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Have you ever studied ocean life? There's another world
underneath the ocean, the deeper you go the more interesting and
unusual the fish become. Ordinary common looking fish such
as mackerel, cobia, catshark and krill, live on the surface toward the top. As you go deeper, the fish get more
interesting and out of the ordinary. Fish like the rat tail fish,
the grouper eel, the black swallower and the angler fish live
deep down in the ocean. The various types of fish in the deep sea
look like they're from another planet. It's also true that the deeper
that you go in conversation, the more interesting your
conversation becomes. What I mean by going deeper is to have
discussions that require critical thinking. To have discussions where the participants
are thinking independently, and coming up with new ideas. In this lesson, we will talk about
how thinking can be divided into six different levels, which of those levels
are considered critical thinking, and how you can incorporate these levels of
critical thinking into your discussions. A psychologist named Benjamin Bloom
categorize thinking into six levels. Knowledge, Comprehension, Application,
Analysis, Synthesis and Evaluation. The lower level skills, knowledge,
comprehension and application, involve repeating facts, summarizing
information that's been received, and carrying out a procedure that's been
taught in a familiar situation. Basically, with lower levels of thinking,
information is presented and the learner needs to repeat it. Lower level thinking skills do not require
that the learner develop new thoughts. Higher level thinking analysis,
synthesis and evaluation on the other hand trains
people to think independently. These three levels are considered
to be critical thinking. These skills help learners
to see patterns and connections, to identify problems and
find solutions. To think of alternative possibilities,
to see different perspectives. To apply skills to new situations and to
support an opinion with relevant evidence. Research consistently finds that when
learners practice a concept using higher level thinking skills,
they remember it longer and apply it more easily to new situations. In academic conversation,
it's important to know and understand the facts,
however, thinking deeply and critically make the conversations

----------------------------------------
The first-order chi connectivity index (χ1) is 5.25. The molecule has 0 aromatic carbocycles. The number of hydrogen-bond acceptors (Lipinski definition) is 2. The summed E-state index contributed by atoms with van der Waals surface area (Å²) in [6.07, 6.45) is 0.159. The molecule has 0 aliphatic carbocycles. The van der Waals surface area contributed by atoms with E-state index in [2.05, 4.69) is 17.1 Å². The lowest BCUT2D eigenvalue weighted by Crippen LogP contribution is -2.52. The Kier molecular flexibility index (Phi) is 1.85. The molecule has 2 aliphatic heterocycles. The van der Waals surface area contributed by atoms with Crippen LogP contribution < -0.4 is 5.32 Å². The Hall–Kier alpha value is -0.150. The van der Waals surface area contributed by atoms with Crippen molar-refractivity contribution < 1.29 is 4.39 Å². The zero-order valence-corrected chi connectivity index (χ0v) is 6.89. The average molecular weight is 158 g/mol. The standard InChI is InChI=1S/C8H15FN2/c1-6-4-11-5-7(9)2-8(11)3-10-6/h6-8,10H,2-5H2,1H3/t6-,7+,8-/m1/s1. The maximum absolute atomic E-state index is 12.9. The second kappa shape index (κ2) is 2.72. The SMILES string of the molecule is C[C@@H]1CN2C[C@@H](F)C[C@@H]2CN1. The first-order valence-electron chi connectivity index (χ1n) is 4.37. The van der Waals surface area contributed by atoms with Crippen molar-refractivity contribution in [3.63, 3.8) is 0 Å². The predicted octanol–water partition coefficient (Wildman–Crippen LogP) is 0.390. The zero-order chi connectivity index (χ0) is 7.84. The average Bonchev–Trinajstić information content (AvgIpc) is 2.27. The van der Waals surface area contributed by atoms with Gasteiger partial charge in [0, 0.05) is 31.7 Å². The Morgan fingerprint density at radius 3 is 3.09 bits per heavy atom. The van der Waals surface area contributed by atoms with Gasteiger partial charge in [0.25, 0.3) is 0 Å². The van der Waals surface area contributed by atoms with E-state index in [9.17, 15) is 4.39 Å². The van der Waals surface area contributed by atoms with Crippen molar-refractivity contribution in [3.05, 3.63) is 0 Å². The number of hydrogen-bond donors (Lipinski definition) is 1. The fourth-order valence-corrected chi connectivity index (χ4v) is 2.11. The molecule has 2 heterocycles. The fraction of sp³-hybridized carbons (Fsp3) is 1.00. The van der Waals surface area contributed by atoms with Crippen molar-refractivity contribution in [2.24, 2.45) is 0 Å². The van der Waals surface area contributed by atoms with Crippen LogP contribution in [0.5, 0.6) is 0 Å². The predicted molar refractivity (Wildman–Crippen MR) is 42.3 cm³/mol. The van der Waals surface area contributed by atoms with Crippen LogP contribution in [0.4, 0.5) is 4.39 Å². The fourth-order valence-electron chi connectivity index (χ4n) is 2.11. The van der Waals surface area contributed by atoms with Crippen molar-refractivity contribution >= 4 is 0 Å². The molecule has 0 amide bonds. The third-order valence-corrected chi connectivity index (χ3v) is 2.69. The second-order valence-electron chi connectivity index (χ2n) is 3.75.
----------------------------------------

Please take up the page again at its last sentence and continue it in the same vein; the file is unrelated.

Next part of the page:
more memorable and more meaningful. Read the following questions, which of
them do you think will be interesting and engaging to discuss in
the discussion group? Each of these questions represents
one of the six levels of thinking. Let's learn a little more about each
specific level of thinking now. The first and the most basic
level of thinking is knowledge. At the knowledge level of thinking,
the learner recalls information. An example of a knowledge level question
is, what is genetically modified food? Some questions you can ask to your
group members could begin with one of the following questions starters. The second level of
thinking is comprehension. At the comprehension thinking level, learners show their
understanding of ideas. An example of a comprehension
level question is, how would you summarize the reasons
that GMOs have been created? Some questions you can ask your
group members could begin with one of the following question starters. The third level of
thinking is application. At the application level of thinking learners used their knowledge state
learned in a familiar situation. An example of an application
level question is, what would be the best approach
to convincing the government in the United States to require the labeling
of genetically modified food. Some questions that you can ask
your group members could begin with one of the following question starters. BLANK_AUDIO] Now onto the higher
level thinking skills. At the analysis level of thinking,
learners break down information into small parts to find
the relationship between them. An example of an analysis question is,
what do you think are the main reasons that the United States do
not require GM food to be labeled? Some questions you can ask you groups
members could begin with one of the following question starters. The fifth level of thinking is synthesis,
at the synthesis level of thinking, learners put parts
together to form a whole. An example of a synthesis level
question is what evidence is there that concludes that GMOs are dangerous? Some questions you can ask your
group members can begin with one of the following question starters. The highest level of
thinking is evaluation. At the evaluation level of speaking,
learners make a judgement and support the judgement
with relevant evidence. An example of an evaluation level question
is, do you support the development of new, genetically modified foods? Please explain. Some questions that you can ask your
group members could begin with one of the following question starters. Going deeper in your discussions make the
concepts that are discussed more memorable and meaningful. The six levels of Bloom's taxonomy helps
clarify what it means to go deeper and to think critically. I hope after watching this video that
you're able to bring your discussions to another level.

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